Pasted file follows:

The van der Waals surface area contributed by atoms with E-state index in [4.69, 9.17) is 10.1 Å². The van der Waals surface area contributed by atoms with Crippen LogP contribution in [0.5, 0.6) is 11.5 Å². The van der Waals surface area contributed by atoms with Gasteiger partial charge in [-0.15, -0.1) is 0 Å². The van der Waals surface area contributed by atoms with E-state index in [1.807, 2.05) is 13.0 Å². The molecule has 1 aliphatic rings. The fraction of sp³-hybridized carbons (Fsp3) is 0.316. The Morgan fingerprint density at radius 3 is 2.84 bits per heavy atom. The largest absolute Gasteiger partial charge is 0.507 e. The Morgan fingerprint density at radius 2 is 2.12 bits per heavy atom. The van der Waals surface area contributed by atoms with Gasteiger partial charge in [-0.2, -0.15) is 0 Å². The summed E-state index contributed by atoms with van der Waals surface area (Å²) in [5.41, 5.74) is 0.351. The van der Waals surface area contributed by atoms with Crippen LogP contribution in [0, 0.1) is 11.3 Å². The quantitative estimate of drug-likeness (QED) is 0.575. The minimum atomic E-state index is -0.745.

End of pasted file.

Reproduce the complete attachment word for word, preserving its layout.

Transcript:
The van der Waals surface area contributed by atoms with E-state index in [4.69, 9.17) is 10.1 Å². The van der Waals surface area contributed by atoms with Crippen LogP contribution in [0.5, 0.6) is 11.5 Å². The van der Waals surface area contributed by atoms with Gasteiger partial charge in [-0.15, -0.1) is 0 Å². The van der Waals surface area contributed by atoms with E-state index in [1.807, 2.05) is 13.0 Å². The molecule has 1 aliphatic rings. The fraction of sp³-hybridized carbons (Fsp3) is 0.316. The Morgan fingerprint density at radius 3 is 2.84 bits per heavy atom. The largest absolute Gasteiger partial charge is 0.507 e. The Morgan fingerprint density at radius 2 is 2.12 bits per heavy atom. The van der Waals surface area contributed by atoms with Gasteiger partial charge in [-0.2, -0.15) is 0 Å². The summed E-state index contributed by atoms with van der Waals surface area (Å²) in [5.41, 5.74) is 0.351. The van der Waals surface area contributed by atoms with Crippen LogP contribution in [0, 0.1) is 11.3 Å². The quantitative estimate of drug-likeness (QED) is 0.575. The minimum atomic E-state index is -0.745.